Really, really changed. What had been a nasty 'ol fruit and vegetable business that couldn't give a darn about its Nicaraguan banana pickers is today a caring, considerate company. General Counsel C. Michael Carter told jurors today that Dole would never put profits ahead of safety - as it did in 1977 when it ignored evidence that a pesticide could leave its banana workers unable to have children. How nice. But wait a minute - Didn't an L.A. Superior Court jury award more than $3 million to Nicaraguans last week who claimed they were left sterile by the pesticide. Didn't Dole vow to appeal the verdict, calling it "unjust" and based on "fraudulent claims"? Weren't Carter's claims made during the punitive phase of the trial, when the company faces many more millions in damages? From the LAT:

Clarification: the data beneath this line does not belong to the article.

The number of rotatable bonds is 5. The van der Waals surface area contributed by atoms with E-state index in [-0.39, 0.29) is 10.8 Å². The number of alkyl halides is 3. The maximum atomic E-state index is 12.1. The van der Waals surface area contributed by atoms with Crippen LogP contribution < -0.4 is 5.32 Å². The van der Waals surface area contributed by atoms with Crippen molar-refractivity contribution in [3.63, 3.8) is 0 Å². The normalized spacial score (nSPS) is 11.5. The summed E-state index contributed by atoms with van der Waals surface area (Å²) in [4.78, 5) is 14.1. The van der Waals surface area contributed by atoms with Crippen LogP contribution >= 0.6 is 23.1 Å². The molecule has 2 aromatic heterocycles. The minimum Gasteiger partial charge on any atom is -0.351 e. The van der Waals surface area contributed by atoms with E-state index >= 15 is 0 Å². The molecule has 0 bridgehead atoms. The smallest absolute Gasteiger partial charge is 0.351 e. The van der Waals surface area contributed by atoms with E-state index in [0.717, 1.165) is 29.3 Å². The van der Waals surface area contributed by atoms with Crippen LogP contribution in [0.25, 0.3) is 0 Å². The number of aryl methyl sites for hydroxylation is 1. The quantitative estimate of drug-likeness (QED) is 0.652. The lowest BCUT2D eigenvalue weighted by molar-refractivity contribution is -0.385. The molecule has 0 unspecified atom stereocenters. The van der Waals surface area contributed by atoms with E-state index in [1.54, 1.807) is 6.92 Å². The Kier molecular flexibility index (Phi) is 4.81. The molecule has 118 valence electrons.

Carter said it is "flat certain" that Dole has cleaned up its act. He pointed out that only one of 60 top executives employed by the firm in 1977 still works for Dole today. He cited a new corporate code of conduct designed to "empower" employees that has been distributed to workers worldwide in 11 different languages. In it, the company pledged never to use pesticides banned in the United States or Europe, and stated that worker safety and environmental concerns are top objectives. The code referred to "crop protection products" that Carter, when questioned, said, "means pesticides."
Just to clarify, California businesses may not insure against punitive damages. Thereís a bunch of money riding on Dole suddenly becoming the good guys.